St. Louis Public Schools

St. Louis Public Schools

The Special Administrative Board (SAB) for St. Louis Public Schools has approved funneling $5 million in federal money into an intense tutoring program.

The district hired three outside vendors to give the program a try with 2,174 students at 23 schools this past school year. Based on benchmark exams, students who participated in the program on average made greater academic strides when compared to those who did not get the extra help.

Bill Raack, St. Louis Public Radio

On the 60th anniversary of the historic Brown vs. Board of Education decision Saturday, a small group rallied in front of City Hall to call on elected officials to improve St. Louis’ schools.

The students, parents, members of Metropolitan Congregations United and representatives from the American Federation of Teachers St. Louis want schools turned into “community learning centers.” 

St. Louis Public Schools teachers’ union president Mary Armstrong says she would like these “centers” to focus more on learning and less on student testing.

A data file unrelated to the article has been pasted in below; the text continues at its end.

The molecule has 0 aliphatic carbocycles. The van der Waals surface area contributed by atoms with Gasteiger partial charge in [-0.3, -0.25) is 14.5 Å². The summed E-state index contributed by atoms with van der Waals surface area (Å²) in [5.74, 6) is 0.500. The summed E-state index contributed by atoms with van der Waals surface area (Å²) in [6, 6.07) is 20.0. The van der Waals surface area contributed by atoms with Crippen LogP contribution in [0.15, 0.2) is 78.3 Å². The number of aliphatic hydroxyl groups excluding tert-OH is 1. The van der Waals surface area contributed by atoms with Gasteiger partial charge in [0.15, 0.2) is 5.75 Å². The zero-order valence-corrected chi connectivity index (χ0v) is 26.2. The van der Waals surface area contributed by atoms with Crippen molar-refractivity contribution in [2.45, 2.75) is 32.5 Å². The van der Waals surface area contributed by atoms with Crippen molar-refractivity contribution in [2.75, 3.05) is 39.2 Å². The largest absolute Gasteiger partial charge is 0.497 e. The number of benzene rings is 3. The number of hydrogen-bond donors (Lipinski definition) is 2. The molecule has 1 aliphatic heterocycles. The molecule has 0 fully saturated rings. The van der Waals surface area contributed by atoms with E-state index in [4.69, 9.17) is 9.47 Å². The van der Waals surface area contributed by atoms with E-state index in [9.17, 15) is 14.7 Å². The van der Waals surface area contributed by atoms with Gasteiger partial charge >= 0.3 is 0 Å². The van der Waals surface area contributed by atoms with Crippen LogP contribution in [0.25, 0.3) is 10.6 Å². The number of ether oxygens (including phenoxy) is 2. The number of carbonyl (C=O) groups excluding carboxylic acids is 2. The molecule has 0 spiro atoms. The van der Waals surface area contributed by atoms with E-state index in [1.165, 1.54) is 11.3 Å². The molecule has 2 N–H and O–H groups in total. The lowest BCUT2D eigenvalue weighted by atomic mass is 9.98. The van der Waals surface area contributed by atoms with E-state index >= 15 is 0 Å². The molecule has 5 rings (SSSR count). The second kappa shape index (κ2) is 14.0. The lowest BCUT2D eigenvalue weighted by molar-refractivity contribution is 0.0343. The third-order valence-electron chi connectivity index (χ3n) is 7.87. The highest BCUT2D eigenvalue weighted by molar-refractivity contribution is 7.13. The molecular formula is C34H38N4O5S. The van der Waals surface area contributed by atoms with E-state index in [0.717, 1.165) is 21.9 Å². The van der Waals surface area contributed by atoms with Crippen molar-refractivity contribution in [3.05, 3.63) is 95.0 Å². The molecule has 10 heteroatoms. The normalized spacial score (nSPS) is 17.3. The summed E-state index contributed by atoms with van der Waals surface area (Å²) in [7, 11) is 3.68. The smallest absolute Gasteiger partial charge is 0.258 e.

Wiley Price/St. Louis American

Kenyun Robinson, 16, a sophomore at Roosevelt High School in the St. Louis Public Schools, has a desk and bookshelves at home. But he knows that many students do not, and that is why he was eager to work on a project that the Home Works organization brought to his school on Friday. 

comedy_nose / Flickr

The Special Administrative Board (SAB) overseeing St. Louis Public Schools has approved a school improvement plan intended to serve as a blueprint for earning back full accreditation for the district.  

The plan developed by Superintendent Kelvin Adams divides schools into four tiers based on academic performance and lays out the five overarching goals listed below. 

Tim Lloyd / St. Louis Public Radio

A coalition of clergy from more than 40 metropolitan area churches is backing the school transformation plan put forth by St. Louis Public Schools Superintendent Kelvin Adams.